AT: Yes, this part was really unusual and challenging for me. After I was accepted for the internship with full funding, I had to uplift myself for required research background of the project. For 3 months before the internship started, I read around 80 research papers pertinent to the focused research. This preparation boosted my knowledge of CMU requirements and it helped a lot, considering final output of the research.
IF: Could you please highlight the work/research you carried out during your internship period?
AT: Sure. So, I am highly motivated about power systems and smart grid and project was based on microgrids with high penetration of distributed energy resources. I designed generic microgrid testbed, its controls and protection schemes and bit part of communication infrastructure based on international standard. And for more details, one can click here.
Considering there are 1.3 million people without electricity access, my research will help them to acquire this need using bottom up approaches. Microgrids help inhabitants of remote places to utilize renewable energy resources to create electricity solutions. Additionally, research on control, protection and communication will make our power grid green, clean and sustainable with high penetration of renewable energy.
IF: What was the best thing about the work culture and the internship? What were the things you liked there?
AT: Work culture at CMU is really good and a bit challenging. Being on a small campus with few faculties, I had chance to interact with everyone (yes, including academic staff) which is best part. Regarding work and research, I worked in my small office and had chance to meet graduate students, other interns during lunch breaks. Working hours can be really flexible, if you take care of deadlines. And, everyone is ready to help you even your silly problems. Overall, it was eye-opening and enjoyable experience.
IF: Were there any special events during the internships? (events can be academics related like field trips, conferences, hackathons, meets etc and also non-academic, relating to your hostel life or alike)
AT: During those 3 months, there were few academic events e.g. Talk by IBM researchers, a workshop on ICT in Africa etc. Social events in Kigali city of Rwanda gave a great chance to interact with people from diverse background. We used to attend eclectic events on weekends starting from Arts exhibition to bowling games etc. Safari, visits to lakes and museum were top perks being in Africa.
IF: Let’s now talk about some negatives. What were the glitches and problems that came your way, which you think your juniors would be able to avoid?
AT: I had smooth journey during those 3 months in Kigali due to the support of academic staff and the professor. But there were few challenges e.g. language, culture and weather, which one has to adapt to. Visa problems can be tackled nicely since I had to take two visas (single entry & Working visa). Moreover, Kigali city is rather expensive which is unusual for East Africa.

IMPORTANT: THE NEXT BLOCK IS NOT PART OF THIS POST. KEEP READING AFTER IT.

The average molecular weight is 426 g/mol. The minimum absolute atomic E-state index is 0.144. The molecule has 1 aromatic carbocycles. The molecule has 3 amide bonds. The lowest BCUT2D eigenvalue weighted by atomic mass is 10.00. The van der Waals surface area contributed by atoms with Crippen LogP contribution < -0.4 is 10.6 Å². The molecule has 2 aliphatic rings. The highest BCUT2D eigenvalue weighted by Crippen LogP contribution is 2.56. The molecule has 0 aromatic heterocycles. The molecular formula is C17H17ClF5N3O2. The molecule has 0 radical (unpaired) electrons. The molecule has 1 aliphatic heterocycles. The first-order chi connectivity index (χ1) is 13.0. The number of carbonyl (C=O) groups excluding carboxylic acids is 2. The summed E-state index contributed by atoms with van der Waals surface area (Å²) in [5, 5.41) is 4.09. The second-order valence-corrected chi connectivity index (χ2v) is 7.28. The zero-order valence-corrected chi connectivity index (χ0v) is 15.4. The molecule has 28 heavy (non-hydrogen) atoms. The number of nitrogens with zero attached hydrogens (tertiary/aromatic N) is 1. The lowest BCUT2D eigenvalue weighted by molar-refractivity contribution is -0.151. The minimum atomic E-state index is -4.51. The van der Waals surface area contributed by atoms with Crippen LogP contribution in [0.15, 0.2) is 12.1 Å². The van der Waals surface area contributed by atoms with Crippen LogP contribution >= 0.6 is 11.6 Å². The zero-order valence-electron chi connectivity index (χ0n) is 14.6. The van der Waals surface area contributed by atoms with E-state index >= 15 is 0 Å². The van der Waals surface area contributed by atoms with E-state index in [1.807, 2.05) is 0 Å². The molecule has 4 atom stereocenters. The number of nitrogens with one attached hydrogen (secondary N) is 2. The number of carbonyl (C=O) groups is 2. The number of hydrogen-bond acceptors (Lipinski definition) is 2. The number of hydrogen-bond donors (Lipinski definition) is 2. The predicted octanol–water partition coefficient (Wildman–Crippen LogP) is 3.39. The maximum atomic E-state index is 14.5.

IF: What impact do you think this internship had on your intellectual capabilities and mindset? In broader terms, what are your gains and takeaways?
AT: Internship in another country and with top US university faculties is obviously awesome in terms of intellectual capabilities but performing that work for in need regions make it very fruitful. Living in African culture with has broadened my horizons and mindsets, which will shape my goals. Visiting the awesome places (urban & rural) with people of diverse backgrounds, adds to the whole experience.
IF: Any word of advice for the juniors that can help them in getting internships in their future college life and also advice for making the best out of it?
AT: For Junior Year students: I think most of you have started progressing in this dream to have foreign internship. I would strongly suggest you to apply for prestigious programs with strong preparation. Don’t just apply; make sure that you present a strong case. Also, focus on previous experience, its relevance with proposed project, etc.
For Sophomore year students: If you have passion towards any field, explore that domain with courses, take up projects under your professors (or independent research). Try to apply for internships in top research institutes, IITs, and IAS fellowship program. And, such experience will surely help in your application during next summer internship (after completing Junior Year).
IF: What are your future plans after this internship and how much impact this internship will have on it?
AT: This is great question. Internship with CMU included really intense research in ‘Smart Grid technologies’. It provided an awesome opportunity to test my research and analytical skills which will help me in further research studies. I’m focused to pursue research in this field leading to masters and PhD from a renowned university. Also, I also intend to have an opportunity to explore the power industry to make my further studies more inclusive and impactful.
We would like to thank Ashok for this detailed and insightful interview and also wish him all the very best for his future endeavors!